Liz:  [07:20] Another thing that I’ve read about is tracking your PSA, and if your PSA is fluctuating pretty frequently, that might be a sign of prostatitis.

Dr. Scholz:  [07:31] Exactly.  Inflammation comes and goes.  It’s not a steady, smooth, growth, the way something such as cancer might occur.  So the ups and downs when you have men with PSAs that are running high, that suddenly dropped, we know that PSA levels don’t drop in people with cancer.  So that’s another strong indication that prostatitis may be the cause of the PSA elevation. 

Liz:  [07:58] Okay, Dr. Scholz, let’s say you have someone who is suffering with symptoms and you’ve tried antibiotics, you’ve tried anti-inflammatories, and none of it really seems to be providing relief.  What do you do next? 

Dr. Scholz:  [08:12] It’s a tough, tough situation.  Consulting an expert is the next step.  Sometimes mild doses of Proscar or Avodart to try and shrink the prostate will have some benefit, but there is no satisfying one treatment for prostatitis.  Some men have to suffer chronically with only partially resolved symptoms.  It’s a very controversial area in terms of what proper treatment is because no one treatment is all that satisfying. 

Liz:  [08:46] Some men who are newly diagnosed with prostate cancer also have prostatitis. What kind of treatment options can these men look at that don’t inflame the prostate? 

Dr. Scholz:  [08:57] You can go forward with just about any of the common treatments.  This is one potential argument for surgery, because if the inflamed prostate is a big problem, removing it surgically should improve symptoms.  Sadly, that’s not universally the case.  Sometimes the discomfort that people are having turned out in retrospect to not be from the prostate and men have operations and still have urinary difficulties and issues. There’ve been some that have said that radiation shouldn’t be done because radiation causes a transient increase in inflammation.  When the prostate gland is radiated, getting people through that tough period three to six to eight weeks after the radiation can be challenging sometimes, but after the radiation starts to grab hold, the prostatitis symptoms oftentimes will become less and less over time.  Hormone therapy will typically improve urinary symptoms in some men and others, for reasons we don’t know, it seems to make the problem worse.  When I’m talking about the problem, I’m talking about people waking up at night or having to urinate frequently.  When I first started giving hormone therapy to men with prostate cancer, my hope was that since we’re shrinking the prostate that urinary symptoms would universally improve, but that’s not always the case. Why that is, is not clearly understood.  There’s a lot going on in the prostate with all these symptoms that we’d still don’t completely understand. 

Liz:  [10:26] One interesting thing about radiation is that a couple months after the radiation or even up to a few years, you can have a delayed PSA bounce that isn’t cancerous, but it’s due to inflammation of the prostate. 

Dr. Scholz:  [10:42] It is frequent and this is more frequent in people that have seed implant radiation, so-called brachytherapy.  You’re absolutely correct, people can have a normal PSA after radiation and everything’s looking fine with a PSA less than one.  Then, all of a sudden, the PSA is rising up to two, three, or four.  The suspicion, of course, is that the cancer is coming back.  In the old days, which really means just last year, we had to just sit this out and hope that it would go away and watch the PSA go up and reassure people that this type of thing can happen and maybe it isn’t cancer.  With these new PSMA PET scans, which are very accurate, we can have people get scanned when their PSA goes above one to detect if there is any cancer causing a problem and make that distinction between delayed PSA inflammation from radiation induced prostatitis, the so-called PSA bump, versus the cancer having a recurrence.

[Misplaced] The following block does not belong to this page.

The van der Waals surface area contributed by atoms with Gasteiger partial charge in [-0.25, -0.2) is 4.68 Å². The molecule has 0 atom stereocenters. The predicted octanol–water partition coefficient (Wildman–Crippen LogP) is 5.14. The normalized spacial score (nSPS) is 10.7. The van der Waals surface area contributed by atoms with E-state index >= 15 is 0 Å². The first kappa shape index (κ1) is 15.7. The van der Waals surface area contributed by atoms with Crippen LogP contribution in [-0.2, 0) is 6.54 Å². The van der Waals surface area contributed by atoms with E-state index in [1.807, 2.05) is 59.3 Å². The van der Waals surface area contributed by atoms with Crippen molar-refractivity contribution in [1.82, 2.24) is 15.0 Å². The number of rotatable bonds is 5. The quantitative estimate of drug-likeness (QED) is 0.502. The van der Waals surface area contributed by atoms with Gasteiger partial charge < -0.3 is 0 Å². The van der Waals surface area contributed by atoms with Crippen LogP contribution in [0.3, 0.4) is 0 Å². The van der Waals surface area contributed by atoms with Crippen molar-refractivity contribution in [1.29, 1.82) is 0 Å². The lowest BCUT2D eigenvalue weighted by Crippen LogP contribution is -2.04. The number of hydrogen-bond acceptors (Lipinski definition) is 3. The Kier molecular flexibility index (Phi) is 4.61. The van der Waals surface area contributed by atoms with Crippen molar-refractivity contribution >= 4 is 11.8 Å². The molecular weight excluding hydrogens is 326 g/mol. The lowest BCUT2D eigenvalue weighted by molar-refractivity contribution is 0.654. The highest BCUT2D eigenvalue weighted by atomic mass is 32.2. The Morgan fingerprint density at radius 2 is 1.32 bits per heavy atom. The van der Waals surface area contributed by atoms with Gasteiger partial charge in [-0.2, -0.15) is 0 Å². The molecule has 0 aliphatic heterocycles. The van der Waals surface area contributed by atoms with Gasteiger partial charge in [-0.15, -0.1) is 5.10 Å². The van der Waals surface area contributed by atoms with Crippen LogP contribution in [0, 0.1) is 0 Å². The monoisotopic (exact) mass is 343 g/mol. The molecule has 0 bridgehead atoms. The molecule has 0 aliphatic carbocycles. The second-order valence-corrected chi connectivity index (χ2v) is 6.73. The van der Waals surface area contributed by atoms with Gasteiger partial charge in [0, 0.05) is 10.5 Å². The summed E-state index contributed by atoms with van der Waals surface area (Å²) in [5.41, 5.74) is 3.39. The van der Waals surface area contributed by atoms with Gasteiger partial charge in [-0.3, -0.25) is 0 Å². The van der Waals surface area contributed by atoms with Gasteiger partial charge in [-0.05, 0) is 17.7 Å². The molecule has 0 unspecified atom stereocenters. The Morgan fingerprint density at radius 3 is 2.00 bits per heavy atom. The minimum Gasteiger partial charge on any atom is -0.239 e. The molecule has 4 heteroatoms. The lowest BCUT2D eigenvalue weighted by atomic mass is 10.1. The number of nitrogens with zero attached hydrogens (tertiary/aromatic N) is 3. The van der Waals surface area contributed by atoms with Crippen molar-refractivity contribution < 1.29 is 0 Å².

Liz:  [11:45] You mentioned this is a really frequent occurrence.  When PSAs go up, patients really tend to panic.  How do you talk about this with them? 

Dr. Scholz:  [11:55] Well, it is a common enough thing that there’s plenty of research out there showing that oftentimes a PSA would go right back down after a few months, two to six months, and remain low for the rest of their lives.  Unfortunately, I’ve seen patients treated perhaps by doctors that don’t see as much prostate cancer where they assume that it’s a relapse and put them on hormone therapy.  Hormone therapy will always cause the PSA to go down.  This validates the idea that there was a cancer that now is under treatment.  This is a really tragic thing because hormone therapy has a lot of side effects and it certainly shouldn’t be used to treat a PSA bump.

Liz:  [12:39] After radiation, the policy is to get PSA tested every three months for two years, then every six months for three years, and annually after that.  If the PSA rises over 0.5, you should get the new PSMA PET scan. 

Dr. Scholz:  [12:58] That’s right, Liz, this technology to finally be able to sort out whether it’s a PSA bump or a cancer recurrence is incredibly valuable. 

Liz:  [13:08] Prostatitis is a really ambiguous situation and a lot of men have symptoms.  Googling symptoms can lead to men believing they’re from prostate cancer.  However, localized prostate cancer never has symptoms, so it’s clear these symptoms are from some other condition. 

Dr. Scholz:  [13:28] Exactly right.  So often we were unable to use the word never in the world of treating humans.  You know, we said, well, there’s one of this and one of that, but it really is almost universally true that early stage prostate cancer is free of symptoms.  People that have an ache here or a pain there and they’re newly diagnosed with a PSA in the 10 to 20 range, they’re wondering if their cancer has spread, should be greatly reassured that it’s almost impossible for prostate cancer to cause any symptoms at these early stages.  However, prostatitis and other issues are very common.  They certainly do cause symptoms.  Thankfully prostatitis doesn’t turn into cancer.  They are separate problems and one causes symptoms and the other doesn’t.    

Liz:  [14:19] This is a great reminder to take things slow when you get back a high PSA.  In a future episode, we’re going to talk about men who haven’t been diagnosed with prostate cancer, but who have high PSAs and what the next steps are they should take.  Thank you for listening, email questions or topics to podcast@prostateoncology.com.  Remember to help us out by rating, reviewing and subscribing on Apple Podcasts.